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Björk: Dissemblance of a Score

The legendary Icelandic icon, Björk, is set to bring her spectacular Cornucopia tour to the UK beginning on November 19th at the O2 Arena in London. As such, it is only fitting that the release of a new paperback edition of Björk’s 34 Scores should coincide with such an event.
The publication of 34 Scores’ first edition was announced by Björk in 2017 – an album of sheet music containing select works from her first album, Debut (1993), through to her then-latest, Vulnicura (2015), arranged for piano, organ, harpsichord or celeste. The arrangements present in this work were the product of a collaboration between the singer and Icelandic pianist, Jónas Sen, a former touring member of Björk’s band. From a harpsichord rendition of ‘Venus as a Boy’, effectively transporting the 90’s chill-out track into a baroque lounge contrasted by the expected ululating of a Björkian vocal line, all the way to a clarifying piano rendition of ‘Stonemilker’, reducing the electronic percussion backed string accompaniment present in the original and instead providing a vacillating rendition with dynamic fluctuations recontextualising the loss of love felt at the very core of Vulnicura.


34 Scores bases its individuality not solely on these arrangements, however. Upon opening the book to the first song, ‘All is Full of Love’, the reader is met with a new take on the traditional typeface of western notation, a design created by the art and design partners M/M Paris who have enjoyed a successful creative relationship with the singer for 19 years. Adopting the font specifically crafted for Björk’s 2011 album, Biophilia, the sheet music adopts a new vision of the shape of notes and the general markings around the staves, appearing as though they have been handwritten within the style. Delving into the use of colour within 34 Scores, M/M Paris utilises a dual-colour scheme of red and blue for the staves, bar lines and slurs.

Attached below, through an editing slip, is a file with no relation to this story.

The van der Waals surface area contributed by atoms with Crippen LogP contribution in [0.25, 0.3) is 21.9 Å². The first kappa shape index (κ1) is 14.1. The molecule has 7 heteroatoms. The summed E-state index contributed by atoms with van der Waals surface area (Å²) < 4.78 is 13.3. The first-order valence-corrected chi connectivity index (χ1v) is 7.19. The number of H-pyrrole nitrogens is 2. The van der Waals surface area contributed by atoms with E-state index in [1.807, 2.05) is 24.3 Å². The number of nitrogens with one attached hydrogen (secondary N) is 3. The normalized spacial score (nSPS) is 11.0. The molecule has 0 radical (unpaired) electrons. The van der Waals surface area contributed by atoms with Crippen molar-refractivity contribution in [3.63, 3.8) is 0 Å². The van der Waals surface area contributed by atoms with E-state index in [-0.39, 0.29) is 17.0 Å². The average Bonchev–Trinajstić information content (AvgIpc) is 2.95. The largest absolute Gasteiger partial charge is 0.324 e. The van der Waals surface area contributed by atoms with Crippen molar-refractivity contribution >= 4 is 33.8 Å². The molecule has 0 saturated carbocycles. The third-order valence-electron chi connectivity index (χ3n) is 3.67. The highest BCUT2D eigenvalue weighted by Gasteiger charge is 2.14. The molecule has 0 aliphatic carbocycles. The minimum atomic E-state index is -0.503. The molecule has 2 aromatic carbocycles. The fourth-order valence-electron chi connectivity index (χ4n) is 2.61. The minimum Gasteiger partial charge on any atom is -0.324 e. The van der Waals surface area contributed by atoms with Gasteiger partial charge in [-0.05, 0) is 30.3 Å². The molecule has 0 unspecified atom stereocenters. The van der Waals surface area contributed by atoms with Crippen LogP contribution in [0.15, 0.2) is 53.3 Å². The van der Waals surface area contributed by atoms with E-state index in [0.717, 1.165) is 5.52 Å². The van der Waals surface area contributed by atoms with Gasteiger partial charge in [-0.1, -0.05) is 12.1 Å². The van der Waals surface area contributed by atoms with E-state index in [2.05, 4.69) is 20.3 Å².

In Björk’s own words: “I wanted to question how I felt about music documentation, when CDs were slowly becoming obsolete, I was curious about the difference of midi (digital notation) and classical notation and enthusiastic in blurring the lines and at which occasions and how one would share music What is the difference of karaoke and the lyrical recitals of the 19th century? Can one meet at bonfires and sing techno songs? (well icelanders do obvs) Maybe I should share digital notation that people could connect to their synths or do harpsichord versions of electronic beats to enjoy in the living rooms and hopefully families singalong to”.
Björk’s 34 Scores for Piano, Organ, Harpsichord and Celeste is out now in a new paperback edition for £19.99.



Björk: 34 Scores for Piano, Organ, Harpsichord and Celeste

Björk Guðmundsdóttir is one of the key recording artists of the 21st century. Moving effortlessly between disciplines and genres so fluidly it would shame David Bowie, Björk has tackled neo-classical, showtunes, house, pop, indie as well as acting (winning best actress at the Cannes Film Festival for her turn in Dancer In The Dark) and creating a visual template for her work that is staggeringly rich.
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